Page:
Who is responsible for the quality of workplace writing?

Ready-Set-GoI’m in the early phase of a research project designed to describe what influences writing quality in the workplace. Everyone has an opinion. And it usually focuses on blaming someone else. The public, through their legislators, blames educators. Or businesses. Individual writers blame educators, too. In fact, it’s popular to blame educators! Educators blame legislators. Or students. Or businesses. And businesses blame everyone else, too.  That’s why I was intrigued with this initiative at Bentley University called PreparedU Project: Insights and advice on preparing for the 21st century workforce. Here’s the infographic presentation if you just want to see the highlights.

The PreparedU Project seeks multiple perspectives about what it means to be prepared for the workplace. The conversation isn’t focused exclusively on writing. But the importance of “soft skills” is mentioned more than once. Their white paper, An In-depth Look at Millennial Preparedness for Today’s Workforce, attempts to answer the following questions:

  • How is preparedness defined? Is there consensus across key stakeholders as to what comprises “being prepared” for the workforce?
  • How wide is the preparedness gap? Is there a disconnect among key stakeholders in how they view the level of preparedness of recent college graduates?
  • Will the millennial generation change the business world, or will they need to adapt to the current workplace in order to succeed?
  • Is a liberal arts education antiquated in today’s world, or is it still giving students the skills they need for lifelong success in the workforce?
  • Does business have an image problem? Are millennials deterred from pursuing an education or a career in business due to the bad economy and/or recent corporate scandals?

All important questions — and most are related to my research.

But I’m not sure how much can be accomplished by the PreparedU Project.  The list of solutions to the preparedness gap places most of the responsibility on students. Don’t get me wrong. I want students to take responsibility for their own education and life after school. I’m CERTAIN higher ed and K-12 could do better. But what about business? The PreparedU white paper does report their 3,149 survey respondents agreed business shared some responsibility to work more closely with colleges/universities (a) to develop professional curricula and (b) to improve career services in order for colleges to better understand what businesses are looking for in terms of internship experiences, resumes, cover letters and interview experiences.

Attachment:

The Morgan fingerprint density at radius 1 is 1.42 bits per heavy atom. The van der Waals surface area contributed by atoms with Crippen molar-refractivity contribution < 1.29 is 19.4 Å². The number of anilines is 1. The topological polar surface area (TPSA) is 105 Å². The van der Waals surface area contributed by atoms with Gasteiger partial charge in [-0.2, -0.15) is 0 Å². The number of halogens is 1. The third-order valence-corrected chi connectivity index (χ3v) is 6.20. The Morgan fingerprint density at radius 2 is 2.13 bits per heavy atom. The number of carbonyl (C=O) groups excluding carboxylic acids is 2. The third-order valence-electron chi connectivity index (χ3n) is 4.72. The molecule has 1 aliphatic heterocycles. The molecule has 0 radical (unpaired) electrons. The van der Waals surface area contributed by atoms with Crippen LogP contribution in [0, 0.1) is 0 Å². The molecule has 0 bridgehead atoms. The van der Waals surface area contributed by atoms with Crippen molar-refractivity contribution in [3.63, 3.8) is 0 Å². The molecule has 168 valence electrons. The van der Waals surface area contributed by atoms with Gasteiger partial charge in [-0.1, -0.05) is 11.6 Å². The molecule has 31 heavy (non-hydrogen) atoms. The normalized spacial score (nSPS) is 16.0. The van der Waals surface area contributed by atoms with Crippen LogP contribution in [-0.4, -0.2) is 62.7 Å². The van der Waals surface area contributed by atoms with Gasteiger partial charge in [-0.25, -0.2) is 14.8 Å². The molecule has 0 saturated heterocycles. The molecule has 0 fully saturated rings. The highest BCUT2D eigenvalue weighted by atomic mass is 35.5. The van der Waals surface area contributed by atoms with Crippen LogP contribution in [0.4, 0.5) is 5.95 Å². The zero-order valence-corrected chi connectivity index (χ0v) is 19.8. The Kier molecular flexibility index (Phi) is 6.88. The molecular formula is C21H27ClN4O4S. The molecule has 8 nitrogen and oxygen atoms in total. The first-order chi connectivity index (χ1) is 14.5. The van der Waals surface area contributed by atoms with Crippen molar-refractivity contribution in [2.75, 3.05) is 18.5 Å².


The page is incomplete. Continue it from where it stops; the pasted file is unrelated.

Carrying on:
But consider just the microcosm of preparing workplace writers. Business-educator cooperation will guarantee better preparation only if business can articulate the specifics of what it means to be prepared. What do they mean when they say college grads lack writing skills?  (Writing quality has been defined in as many ways as there are people who have defined it.) What is the business commitment to quality workplace writing? Do companies hire people who can write effectively at work? How do they determine who can and can’t? Do companies reward employees who write effectively? How do they determine effectiveness? How much are they willing to pay for that effectiveness — not only in employee training or mentoring but also in differential pay for great performance, in added time to construct quality messages, and in added resources to test the quality of those messages before they’re delivered?

It seems there are many issues that can only be solved by business. No curriculum developed in partnership with educators will override a company’s human resource or other issues. Neither will a supply of motivated college graduates with soft skills. I remain convinced that the solution to workplace writing quality has to be systemic. And I applaud Bentley for seeking out perspectives from multiple stakeholders about how to best prepare individuals to succeed in business. I guess the arctic blast has made me a little snarky . . .

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